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Week 13 Prompt: YA & Graph Novels

PROMPT: Though this week's group of "genres" all seem very different, they all have in common the fact that many people don't feel that they are legitimate literary choices and libraries shouldn't be spending money on them or promoting them to adults. The common belief is that adults still don't or shouldn't read that stuff. How can we as librarians, work to ensure that we are able to serve adults who enjoy YA literature or graphic novels? Or should we?

RESPONSE: I am of the personal belief that as librarians we should not interfere with what people want to read. In any case, we should be glad that patrons want to read no matter what it is that they want to read. There are several things we can do as librarians to support adult readers who enjoy YA literature and/or graphic novels.

Location, location, location. One of the key aspects of supporting adult readers is the location of adult or, in this case, young adult and graphic novel titles. If graphic novels and YA titles are placed near adult fiction we are supporting our adult readers by giving these titles a place among the adult fiction. (*Bonus: Teens who read these titles get to feel older because they won't have to go to the children's section for their titles.)

If you program they will come... Another way librarians can support adult readers who are into YA titles and graphic novels is through programming. Some libraries are beginning to host graphic novel book clubs that are aimed at getting adults to talk about the graphic novels they are reading. Librarians can do similar programs with YA literature. Meet the author programs are another great way to support adult readers.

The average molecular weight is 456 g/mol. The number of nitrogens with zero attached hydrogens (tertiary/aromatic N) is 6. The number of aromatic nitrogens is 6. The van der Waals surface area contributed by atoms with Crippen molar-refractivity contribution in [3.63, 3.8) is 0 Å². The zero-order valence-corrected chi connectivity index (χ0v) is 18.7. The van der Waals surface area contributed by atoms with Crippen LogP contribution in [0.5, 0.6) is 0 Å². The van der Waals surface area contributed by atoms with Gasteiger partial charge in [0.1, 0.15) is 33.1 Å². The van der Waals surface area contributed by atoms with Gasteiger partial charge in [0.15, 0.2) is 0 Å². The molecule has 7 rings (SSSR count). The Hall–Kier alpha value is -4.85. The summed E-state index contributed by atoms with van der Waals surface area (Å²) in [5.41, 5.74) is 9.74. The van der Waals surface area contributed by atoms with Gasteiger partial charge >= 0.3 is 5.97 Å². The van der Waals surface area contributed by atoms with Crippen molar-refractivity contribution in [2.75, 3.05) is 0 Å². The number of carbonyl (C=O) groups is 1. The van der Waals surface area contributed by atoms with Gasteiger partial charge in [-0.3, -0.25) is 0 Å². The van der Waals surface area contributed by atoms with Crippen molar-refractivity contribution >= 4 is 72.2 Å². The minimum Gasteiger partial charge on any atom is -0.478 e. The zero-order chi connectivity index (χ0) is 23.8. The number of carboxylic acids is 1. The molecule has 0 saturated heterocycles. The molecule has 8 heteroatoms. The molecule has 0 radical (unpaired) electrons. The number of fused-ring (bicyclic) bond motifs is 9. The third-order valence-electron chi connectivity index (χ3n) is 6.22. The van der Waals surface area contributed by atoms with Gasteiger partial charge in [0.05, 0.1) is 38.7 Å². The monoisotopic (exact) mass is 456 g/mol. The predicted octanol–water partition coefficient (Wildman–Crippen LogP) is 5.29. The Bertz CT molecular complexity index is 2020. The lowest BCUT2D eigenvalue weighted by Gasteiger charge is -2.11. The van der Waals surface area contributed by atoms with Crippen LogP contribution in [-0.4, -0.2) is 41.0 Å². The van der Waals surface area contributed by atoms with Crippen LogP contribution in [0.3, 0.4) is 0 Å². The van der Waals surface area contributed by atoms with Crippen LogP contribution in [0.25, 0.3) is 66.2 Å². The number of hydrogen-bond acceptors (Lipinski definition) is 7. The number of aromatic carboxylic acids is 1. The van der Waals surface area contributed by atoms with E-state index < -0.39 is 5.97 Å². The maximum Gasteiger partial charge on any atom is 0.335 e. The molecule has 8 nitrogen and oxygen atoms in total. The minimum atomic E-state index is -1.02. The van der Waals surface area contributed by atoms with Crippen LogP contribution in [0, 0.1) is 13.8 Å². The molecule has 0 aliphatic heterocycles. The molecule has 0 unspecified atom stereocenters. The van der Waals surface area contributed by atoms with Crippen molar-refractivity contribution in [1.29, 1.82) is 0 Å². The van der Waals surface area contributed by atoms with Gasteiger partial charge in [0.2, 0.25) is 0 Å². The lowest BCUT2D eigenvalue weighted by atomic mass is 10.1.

Overall it is up to the individual librarian as to how he/she will support these readers. We can help adult readers by having the books available they want and bringing in programming that supports their interests based on these books. We can also listen to our adult readers and maybe find some more "adult" titles that are like what appeals to them in the YA and graphic novel titles. Again as long as people are reading we should support that reading.


  1. Hello Kamara! I really like your suggestions on encouraging adults to check out more YA, NA, and graphic novel items. At my library, the Teen section is on the same floor as the Adult sections, with the Children's section on the other floor. I think this encourages adults to explore our YA items more than they would if they were on the Children's floor of the library. I also like your program ideas. These sound like fun and a great way to get different patrons to start attending programs. Great job on your response!

  2. Great response! I agree that integrating teen and adult fiction is a win-win. Adults don't have to feel weird, and the teens get to feel more independent! At my library's branch location, (since it's a very small library) we have the teen fiction just shelved in with adult as if they're the same category. The spine label is the only thing setting them apart. It helps to disguise YA for those adults who like both and may feel strange about it. It tends to be slightly difficult to help teens who want something for their reading level for school, but we prefer to use other resources first to find titles for them anyway rather than just walking to the shelf and picking from there.

  3. Very thoughtful, insightful prompt response. I couldn't agree more! Full points!


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